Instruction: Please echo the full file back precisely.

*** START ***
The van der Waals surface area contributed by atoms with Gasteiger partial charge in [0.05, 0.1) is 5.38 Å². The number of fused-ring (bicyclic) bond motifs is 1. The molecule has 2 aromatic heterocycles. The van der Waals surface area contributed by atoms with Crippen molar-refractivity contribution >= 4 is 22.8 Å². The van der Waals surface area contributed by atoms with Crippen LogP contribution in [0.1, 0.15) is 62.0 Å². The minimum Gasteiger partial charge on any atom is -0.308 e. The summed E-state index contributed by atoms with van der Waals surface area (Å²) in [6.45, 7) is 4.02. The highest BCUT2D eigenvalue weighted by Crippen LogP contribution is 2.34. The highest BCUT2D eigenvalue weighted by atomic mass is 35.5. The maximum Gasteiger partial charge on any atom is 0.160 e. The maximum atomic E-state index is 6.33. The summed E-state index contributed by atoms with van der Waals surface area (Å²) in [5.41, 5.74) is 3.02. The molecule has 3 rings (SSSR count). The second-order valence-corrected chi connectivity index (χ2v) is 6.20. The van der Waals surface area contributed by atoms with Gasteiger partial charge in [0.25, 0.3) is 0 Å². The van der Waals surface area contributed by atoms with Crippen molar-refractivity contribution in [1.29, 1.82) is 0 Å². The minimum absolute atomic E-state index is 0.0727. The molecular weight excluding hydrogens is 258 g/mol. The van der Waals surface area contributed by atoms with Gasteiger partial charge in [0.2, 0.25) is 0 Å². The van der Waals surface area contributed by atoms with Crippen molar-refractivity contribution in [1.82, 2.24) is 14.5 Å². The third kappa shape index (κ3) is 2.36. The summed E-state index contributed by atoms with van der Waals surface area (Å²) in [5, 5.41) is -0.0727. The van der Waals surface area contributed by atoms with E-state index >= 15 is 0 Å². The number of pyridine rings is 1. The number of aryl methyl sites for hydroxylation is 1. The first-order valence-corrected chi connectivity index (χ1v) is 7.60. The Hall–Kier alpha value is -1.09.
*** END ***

The van der Waals surface area contributed by atoms with Gasteiger partial charge in [0.05, 0.1) is 5.38 Å². The number of fused-ring (bicyclic) bond motifs is 1. The molecule has 2 aromatic heterocycles. The van der Waals surface area contributed by atoms with Crippen molar-refractivity contribution >= 4 is 22.8 Å². The van der Waals surface area contributed by atoms with Crippen LogP contribution in [0.1, 0.15) is 62.0 Å². The minimum Gasteiger partial charge on any atom is -0.308 e. The summed E-state index contributed by atoms with van der Waals surface area (Å²) in [6.45, 7) is 4.02. The highest BCUT2D eigenvalue weighted by Crippen LogP contribution is 2.34. The highest BCUT2D eigenvalue weighted by atomic mass is 35.5. The maximum Gasteiger partial charge on any atom is 0.160 e. The maximum atomic E-state index is 6.33. The summed E-state index contributed by atoms with van der Waals surface area (Å²) in [5.41, 5.74) is 3.02. The molecule has 3 rings (SSSR count). The second-order valence-corrected chi connectivity index (χ2v) is 6.20. The van der Waals surface area contributed by atoms with Gasteiger partial charge in [0.25, 0.3) is 0 Å². The van der Waals surface area contributed by atoms with Crippen molar-refractivity contribution in [1.29, 1.82) is 0 Å². The minimum absolute atomic E-state index is 0.0727. The molecular weight excluding hydrogens is 258 g/mol. The van der Waals surface area contributed by atoms with Gasteiger partial charge in [0.2, 0.25) is 0 Å². The van der Waals surface area contributed by atoms with Crippen molar-refractivity contribution in [1.82, 2.24) is 14.5 Å². The third kappa shape index (κ3) is 2.36. The summed E-state index contributed by atoms with van der Waals surface area (Å²) in [5, 5.41) is -0.0727. The van der Waals surface area contributed by atoms with E-state index >= 15 is 0 Å². The number of pyridine rings is 1. The number of aryl methyl sites for hydroxylation is 1. The first-order valence-corrected chi connectivity index (χ1v) is 7.60. The Hall–Kier alpha value is -1.09.